For me, the target I want to hit, the thing I want to leverage with this whole thing, is helping my kids learn how to be responsible with money. They can’t do this without getting money, somehow. Whether it’s through an allowance that they get just because they’re one of us, or through income from doing chores that need to be done to make our household run smoothly depends on how they’re wired. In either case, I want them to learn how to steward resources. (I think nearly all of life can be summed up in those two words, actually.) This will not happen accidentally. Being a wise and faithful steward is a learned behavior and mindset. None of us come with that software already installed.

One of the things this means is that I don’t just toss a couple of bucks at my kids and hope they’ll figure out how to do something good with it. I have to guide them in the allocation and use of their income, even if it’s a tiny income.

I like the Wesley approach to this: give 10%, save 10%, spend the rest with thanksgiving. If a kid can learn this in their grade school years, and then carry it on into their adult life, they’ll have a much happier and more productive financial life. Imagine what this could mean for them if they do it from the time they first start getting an income, and continue it until they retire.

Teaching them to give 10% is actually a spiritual thing. This is what the Bible calls a Tithe. When I was a little boy, my mom gave me my $1 weekly allowance in dimes so it would be easier for me, her math-challenged son, to figure out how much to put in the offering. I’m 66, and although I don’t take my income in dimes anymore, I still figure out my tithe first thing when I get paid. Thanks, Mom.

One more financial skill (one which I unfortunately didn’t learn until much later in my adult life) you can/should teach your kids is how to save toward a goal. If they learn how to save toward a goal, they’ll learn how not to do much impulse buying, because it will ruin their run for the goal. Learning how to defer gratification is perhaps one of the most valuable skills for anyone. Learning it early in life is a huge asset.

So there you have a few ideas to filter through the grid of your own personality and background, and your kids’ temperament. There’s a lot more that can be said about it, but maybe this is enough to spark your thinking. It’s simple and complex.

One last thing. DON’T BE RIGID WITH THIS. Be experimental. If your first approach doesn’t work, switch it. You don’t have to be locked in. Give yourself and your kids grace to figure out what works best. Partner with God and do the best you can. Actually, this is part of your responsibility to steward resources…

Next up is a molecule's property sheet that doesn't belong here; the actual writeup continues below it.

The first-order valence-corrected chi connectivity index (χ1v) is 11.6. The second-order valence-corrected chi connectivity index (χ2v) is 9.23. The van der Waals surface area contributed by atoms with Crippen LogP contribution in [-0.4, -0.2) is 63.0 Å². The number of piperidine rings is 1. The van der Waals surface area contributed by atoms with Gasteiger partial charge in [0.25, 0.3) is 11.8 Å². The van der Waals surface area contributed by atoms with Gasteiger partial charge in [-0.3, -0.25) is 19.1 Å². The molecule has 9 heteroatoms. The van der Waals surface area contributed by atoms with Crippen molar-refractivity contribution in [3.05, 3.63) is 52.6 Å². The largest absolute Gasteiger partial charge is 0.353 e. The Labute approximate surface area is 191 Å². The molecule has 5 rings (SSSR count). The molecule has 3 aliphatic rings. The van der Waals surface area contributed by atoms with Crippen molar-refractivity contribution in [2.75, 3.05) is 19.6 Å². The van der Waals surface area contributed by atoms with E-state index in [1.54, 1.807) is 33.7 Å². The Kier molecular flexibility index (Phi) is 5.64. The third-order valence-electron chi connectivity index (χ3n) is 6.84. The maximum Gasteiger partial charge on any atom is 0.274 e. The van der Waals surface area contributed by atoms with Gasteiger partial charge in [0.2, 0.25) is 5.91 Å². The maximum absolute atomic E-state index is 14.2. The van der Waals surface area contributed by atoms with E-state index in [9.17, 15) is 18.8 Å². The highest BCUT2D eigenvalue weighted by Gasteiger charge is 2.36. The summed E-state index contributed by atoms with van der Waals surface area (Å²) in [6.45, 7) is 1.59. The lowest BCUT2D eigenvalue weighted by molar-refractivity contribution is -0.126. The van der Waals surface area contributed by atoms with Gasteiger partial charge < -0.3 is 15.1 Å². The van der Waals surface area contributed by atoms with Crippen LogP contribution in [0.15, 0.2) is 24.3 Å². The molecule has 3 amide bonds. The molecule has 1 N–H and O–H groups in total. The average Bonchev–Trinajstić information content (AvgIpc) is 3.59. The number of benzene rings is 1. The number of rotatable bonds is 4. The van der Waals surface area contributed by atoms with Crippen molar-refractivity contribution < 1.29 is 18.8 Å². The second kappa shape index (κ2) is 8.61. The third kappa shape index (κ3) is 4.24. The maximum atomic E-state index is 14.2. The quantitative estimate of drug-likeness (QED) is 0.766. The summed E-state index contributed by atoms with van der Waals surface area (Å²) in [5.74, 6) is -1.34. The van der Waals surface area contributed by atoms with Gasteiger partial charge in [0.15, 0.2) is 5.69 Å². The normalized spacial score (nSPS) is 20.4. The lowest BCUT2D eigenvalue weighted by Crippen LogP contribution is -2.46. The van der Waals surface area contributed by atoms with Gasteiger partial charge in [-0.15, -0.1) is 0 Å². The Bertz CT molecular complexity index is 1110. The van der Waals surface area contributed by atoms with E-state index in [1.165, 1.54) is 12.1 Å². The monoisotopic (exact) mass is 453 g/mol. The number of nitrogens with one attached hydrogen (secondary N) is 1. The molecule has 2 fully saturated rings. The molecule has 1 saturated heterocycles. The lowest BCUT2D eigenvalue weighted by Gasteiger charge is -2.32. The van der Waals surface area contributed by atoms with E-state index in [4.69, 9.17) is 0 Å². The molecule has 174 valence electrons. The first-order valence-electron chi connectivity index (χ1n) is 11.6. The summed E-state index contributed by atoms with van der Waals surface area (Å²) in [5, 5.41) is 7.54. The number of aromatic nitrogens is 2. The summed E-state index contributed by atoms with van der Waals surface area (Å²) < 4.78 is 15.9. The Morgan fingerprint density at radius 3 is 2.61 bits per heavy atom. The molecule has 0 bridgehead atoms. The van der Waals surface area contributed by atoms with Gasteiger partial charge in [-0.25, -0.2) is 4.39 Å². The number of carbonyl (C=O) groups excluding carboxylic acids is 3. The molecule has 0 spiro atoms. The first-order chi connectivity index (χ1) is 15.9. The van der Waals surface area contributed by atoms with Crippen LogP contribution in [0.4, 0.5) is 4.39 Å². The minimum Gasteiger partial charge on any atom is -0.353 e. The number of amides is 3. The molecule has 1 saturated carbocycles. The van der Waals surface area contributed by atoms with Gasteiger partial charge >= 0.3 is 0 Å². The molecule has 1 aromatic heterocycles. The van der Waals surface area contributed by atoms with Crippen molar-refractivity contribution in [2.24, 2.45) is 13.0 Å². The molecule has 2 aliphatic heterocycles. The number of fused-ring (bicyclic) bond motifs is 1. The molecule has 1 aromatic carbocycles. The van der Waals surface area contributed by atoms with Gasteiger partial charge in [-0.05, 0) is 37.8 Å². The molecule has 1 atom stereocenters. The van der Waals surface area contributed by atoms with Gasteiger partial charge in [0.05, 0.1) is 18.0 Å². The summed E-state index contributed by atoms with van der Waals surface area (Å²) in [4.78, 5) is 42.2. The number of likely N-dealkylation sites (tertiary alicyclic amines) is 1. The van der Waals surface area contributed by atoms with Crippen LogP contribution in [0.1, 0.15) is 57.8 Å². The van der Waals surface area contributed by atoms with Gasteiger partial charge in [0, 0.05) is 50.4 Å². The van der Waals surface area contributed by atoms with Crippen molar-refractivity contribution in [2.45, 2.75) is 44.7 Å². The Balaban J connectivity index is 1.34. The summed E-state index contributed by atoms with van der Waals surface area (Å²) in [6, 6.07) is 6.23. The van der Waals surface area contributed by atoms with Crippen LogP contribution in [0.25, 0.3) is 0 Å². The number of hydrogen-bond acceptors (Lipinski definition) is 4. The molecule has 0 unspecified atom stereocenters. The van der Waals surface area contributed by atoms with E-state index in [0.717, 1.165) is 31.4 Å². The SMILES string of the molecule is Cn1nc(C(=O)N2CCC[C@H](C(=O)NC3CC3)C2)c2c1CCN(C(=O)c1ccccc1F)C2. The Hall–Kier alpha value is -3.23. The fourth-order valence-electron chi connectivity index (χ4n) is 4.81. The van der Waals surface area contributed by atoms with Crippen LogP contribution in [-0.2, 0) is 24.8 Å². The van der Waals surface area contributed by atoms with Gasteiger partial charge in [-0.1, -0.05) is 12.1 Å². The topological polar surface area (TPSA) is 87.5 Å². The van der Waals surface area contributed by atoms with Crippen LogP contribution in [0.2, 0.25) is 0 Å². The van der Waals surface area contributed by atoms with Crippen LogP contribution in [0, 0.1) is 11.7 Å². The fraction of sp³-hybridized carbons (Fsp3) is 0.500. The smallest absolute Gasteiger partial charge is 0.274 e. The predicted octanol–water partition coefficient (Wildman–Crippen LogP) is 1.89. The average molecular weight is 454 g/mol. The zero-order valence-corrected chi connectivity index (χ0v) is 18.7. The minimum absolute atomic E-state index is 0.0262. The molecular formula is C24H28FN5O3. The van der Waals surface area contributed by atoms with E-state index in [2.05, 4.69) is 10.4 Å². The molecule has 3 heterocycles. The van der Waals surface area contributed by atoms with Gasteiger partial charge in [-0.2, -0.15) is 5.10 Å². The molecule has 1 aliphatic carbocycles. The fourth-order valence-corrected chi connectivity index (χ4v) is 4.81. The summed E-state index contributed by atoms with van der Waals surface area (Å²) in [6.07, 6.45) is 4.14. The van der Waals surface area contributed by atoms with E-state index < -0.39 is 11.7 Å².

When Rules Get Broken

Making rules is such a smart thing to do. If you’ve started the process, Way to go! It’s hard work that will pay off.

But rules are going to be broken. Even the best rules ever known to mankind. See the Bible book of Exodus from chapter 20 on… God gave the best, most life-giving, most well-thought-through rules ever. The Children of Israel broke virtually all of these rules many times. Umm, so have we. So rules, even good ones, are going to be broken.

What do you do when a rule gets broken? You’ve got a few options.

Some people get angry and react in their anger toward the rule breaker. It may be verbal or psychological or physical, but there will be a lashing out of some kind with this option. It’s nearly always excessive, and often brutal.

Some people give up on rules because, really, nobody follows them anyway. They just sit down and sulk because their rules don’t get followed. They live the life of a victim. “These kids. They’re just uncontrollable.”

Neither of these options will do what rules are supposed to do. Rules are supposed to establish boundaries so that there will be the safety and security that order provides.

The best option I know of when a rule gets broken is to respond out of a plan, instead of reacting out of pain and anger or just throwing your hands up in surrender. You’ll need a plan if you want to respond out of a plan, though. Right? I want us to think about making a plan for this third option.

The thing that will make the plan and the rules work is summed up in one word: CONSEQUENCES. If you’ve been following me very long, you know that I’m a fan of leveraging consequences for discipline.

It’s usually easy to think of the negative consequences for breaking a rule. There should be negative consequences for breaking a rule. And your kids need to know what the specific consequence will be. (You may want to refer back to Some consequences will be natural, and others will be planned by you. The responsibility for planning consequences is on you as the parent.